Saturday, 16 June 2018

The Curious Heart of Ailsa Rae by Stephanie Butland (Contemporary fiction, 10E/10E)

 April 2018, Zaffre, 432 pages, Paperback, Review copy

Summary from Zaffre
Ailsa Rae is learning how to live.

She's only a few months past the heart transplant that – just in time – saved her life. Life should be a joyful adventure. But . . .

Her relationship with her mother is at breaking point and she wants to find her father. Have her friends left her behind? She's felt so helpless for so long that she's let polls on her blog make her decisions for her. She barely knows where to start on her own.

Then there's Lennox. Her best friend and one time lover. He was sick too. He didn't make it. And now she's supposed to face all of this without him.

But her new heart is a bold heart.
She just needs to learn to listen to it . . .

Nayu's thoughts
I've always been intrigued by how transplant patients feel about their new organ(s), mostly because I watch the BBC drama Holby which has them, plus I've seen a few on hospital shows so reviewing this was an obvious choice for me. I liked how Ailsa delved back into her pre-transplant days which are emotional and perfectly capture the trials of living with a limited amount of energy. I loved the part where she talks about working out if she had the energy to do something and whether it was worth making herself a bit worse because I do this many times a day as part of my own non-transplant needing condition.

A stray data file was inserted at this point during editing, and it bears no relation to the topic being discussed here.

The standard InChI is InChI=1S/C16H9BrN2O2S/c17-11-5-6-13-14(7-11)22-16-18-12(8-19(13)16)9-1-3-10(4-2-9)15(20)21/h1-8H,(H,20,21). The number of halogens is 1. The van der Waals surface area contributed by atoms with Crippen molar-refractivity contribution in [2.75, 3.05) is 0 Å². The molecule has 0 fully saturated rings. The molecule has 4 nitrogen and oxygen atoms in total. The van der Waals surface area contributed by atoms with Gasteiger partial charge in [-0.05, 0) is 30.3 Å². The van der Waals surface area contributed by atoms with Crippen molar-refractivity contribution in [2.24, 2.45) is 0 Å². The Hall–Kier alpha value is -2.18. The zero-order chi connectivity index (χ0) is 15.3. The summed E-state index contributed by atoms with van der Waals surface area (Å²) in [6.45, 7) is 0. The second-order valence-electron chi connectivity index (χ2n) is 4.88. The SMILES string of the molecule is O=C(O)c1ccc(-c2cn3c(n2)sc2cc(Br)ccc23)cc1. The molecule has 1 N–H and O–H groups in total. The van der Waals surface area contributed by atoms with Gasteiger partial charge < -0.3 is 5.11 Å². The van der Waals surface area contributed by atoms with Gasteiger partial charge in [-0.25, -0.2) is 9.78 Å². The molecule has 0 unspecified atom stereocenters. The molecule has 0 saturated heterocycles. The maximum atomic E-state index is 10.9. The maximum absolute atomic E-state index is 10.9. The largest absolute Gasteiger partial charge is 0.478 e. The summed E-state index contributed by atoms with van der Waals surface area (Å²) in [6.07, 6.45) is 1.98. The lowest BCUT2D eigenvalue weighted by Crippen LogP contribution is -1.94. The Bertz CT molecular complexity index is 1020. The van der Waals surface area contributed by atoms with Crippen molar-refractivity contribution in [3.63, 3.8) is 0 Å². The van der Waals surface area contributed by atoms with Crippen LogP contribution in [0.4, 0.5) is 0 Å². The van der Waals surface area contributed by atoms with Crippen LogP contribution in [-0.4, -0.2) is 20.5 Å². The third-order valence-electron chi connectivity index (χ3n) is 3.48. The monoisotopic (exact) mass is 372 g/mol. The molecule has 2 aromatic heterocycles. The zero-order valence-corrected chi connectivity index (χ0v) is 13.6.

I liked how her friend didn't have a successful transplant in the sense that all sides of transplants were addressed. There's the obvious change of having a chance at life which Ailsa has to get her head around, the grief and guilt of knowing someone didn't make it when she did, and the perhaps unthought of relationship change obetween Ailsa and her mum which brought more heartache then either of them expected. 

Seb's presence brought Ailsa a new perspective on life along with a lot of laughs and a few tears, it was a sweet relationship that Ailsa cohldn't have had before her transplant, and at times struggled with because of the negative aspects from being with someone the public see as a celebrity. The fact that Ailsa blogged was fun to read because I also blog, although I felt sad that she relied so much on other people's views of what she should do in life. I wished she had more self-confidence to make both big and small choices on her own without public opinion, but she slowly learns that through the mistakes she makes and advice her friends give. 

It's always good to remember that there people in worse situations that you, that ill and/or dying  people can have a bizarre sense of humor, and that everyone is trying to find their way in a complex world that Aisla can explore more fully with her new heart. 

Note: only by putting this post together have I just found out the reason why everything is so realistic is because Stephanie has dealt with cancer herself. Google her name to find information on this including a Youtube interview/clip thingymajig. 

Be sure to keep up to date with Stephanie on Twitter.

Suggested read
I've got two reads for you: another that touches on cancer is The Sisters Club by Lauren Baratz-Logsted (Contemporary Fiction, Fiction, 9/10E)

and for a true tale of fighting cancer with all the highs and lows check out Tea and Chemo by Jackie Buxton (Non-Fiction, Memoir, 9/10E, short 'n' sweet review) 

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